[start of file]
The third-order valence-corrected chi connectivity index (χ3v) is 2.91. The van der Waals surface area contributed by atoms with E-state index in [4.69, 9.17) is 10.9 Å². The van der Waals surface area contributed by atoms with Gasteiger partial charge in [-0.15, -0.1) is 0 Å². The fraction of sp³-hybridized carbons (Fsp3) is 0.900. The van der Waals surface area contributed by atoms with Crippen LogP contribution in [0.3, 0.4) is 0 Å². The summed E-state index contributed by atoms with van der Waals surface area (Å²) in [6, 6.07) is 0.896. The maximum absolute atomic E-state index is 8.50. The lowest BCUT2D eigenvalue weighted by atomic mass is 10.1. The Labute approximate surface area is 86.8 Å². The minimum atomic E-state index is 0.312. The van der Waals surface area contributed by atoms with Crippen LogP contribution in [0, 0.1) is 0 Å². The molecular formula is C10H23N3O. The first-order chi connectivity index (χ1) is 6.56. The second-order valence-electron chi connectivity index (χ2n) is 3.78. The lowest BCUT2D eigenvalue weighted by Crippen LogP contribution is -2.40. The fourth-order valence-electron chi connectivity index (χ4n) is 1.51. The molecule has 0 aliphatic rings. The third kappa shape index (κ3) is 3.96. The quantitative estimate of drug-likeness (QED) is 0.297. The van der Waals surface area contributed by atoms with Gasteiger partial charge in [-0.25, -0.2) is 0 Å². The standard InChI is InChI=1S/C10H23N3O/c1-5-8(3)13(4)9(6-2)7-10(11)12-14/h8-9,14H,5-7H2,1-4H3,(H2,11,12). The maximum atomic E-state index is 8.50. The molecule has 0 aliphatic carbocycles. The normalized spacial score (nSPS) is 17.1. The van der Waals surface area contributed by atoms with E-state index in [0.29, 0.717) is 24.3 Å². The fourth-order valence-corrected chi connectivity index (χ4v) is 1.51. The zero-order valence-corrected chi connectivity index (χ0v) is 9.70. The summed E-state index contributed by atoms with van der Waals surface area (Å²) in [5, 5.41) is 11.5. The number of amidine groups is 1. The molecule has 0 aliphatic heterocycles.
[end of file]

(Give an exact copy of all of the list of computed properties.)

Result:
The third-order valence-corrected chi connectivity index (χ3v) is 2.91. The van der Waals surface area contributed by atoms with E-state index in [4.69, 9.17) is 10.9 Å². The van der Waals surface area contributed by atoms with Gasteiger partial charge in [-0.15, -0.1) is 0 Å². The fraction of sp³-hybridized carbons (Fsp3) is 0.900. The van der Waals surface area contributed by atoms with Crippen LogP contribution in [0.3, 0.4) is 0 Å². The summed E-state index contributed by atoms with van der Waals surface area (Å²) in [6, 6.07) is 0.896. The maximum absolute atomic E-state index is 8.50. The lowest BCUT2D eigenvalue weighted by atomic mass is 10.1. The Labute approximate surface area is 86.8 Å². The minimum atomic E-state index is 0.312. The van der Waals surface area contributed by atoms with Crippen LogP contribution in [0, 0.1) is 0 Å². The molecular formula is C10H23N3O. The first-order chi connectivity index (χ1) is 6.56. The second-order valence-electron chi connectivity index (χ2n) is 3.78. The lowest BCUT2D eigenvalue weighted by Crippen LogP contribution is -2.40. The fourth-order valence-electron chi connectivity index (χ4n) is 1.51. The molecule has 0 aliphatic rings. The third kappa shape index (κ3) is 3.96. The quantitative estimate of drug-likeness (QED) is 0.297. The van der Waals surface area contributed by atoms with Gasteiger partial charge in [-0.25, -0.2) is 0 Å². The standard InChI is InChI=1S/C10H23N3O/c1-5-8(3)13(4)9(6-2)7-10(11)12-14/h8-9,14H,5-7H2,1-4H3,(H2,11,12). The maximum atomic E-state index is 8.50. The molecule has 0 aliphatic carbocycles. The normalized spacial score (nSPS) is 17.1. The van der Waals surface area contributed by atoms with E-state index in [0.29, 0.717) is 24.3 Å². The fourth-order valence-corrected chi connectivity index (χ4v) is 1.51. The zero-order valence-corrected chi connectivity index (χ0v) is 9.70. The summed E-state index contributed by atoms with van der Waals surface area (Å²) in [5, 5.41) is 11.5. The number of amidine groups is 1. The molecule has 0 aliphatic heterocycles.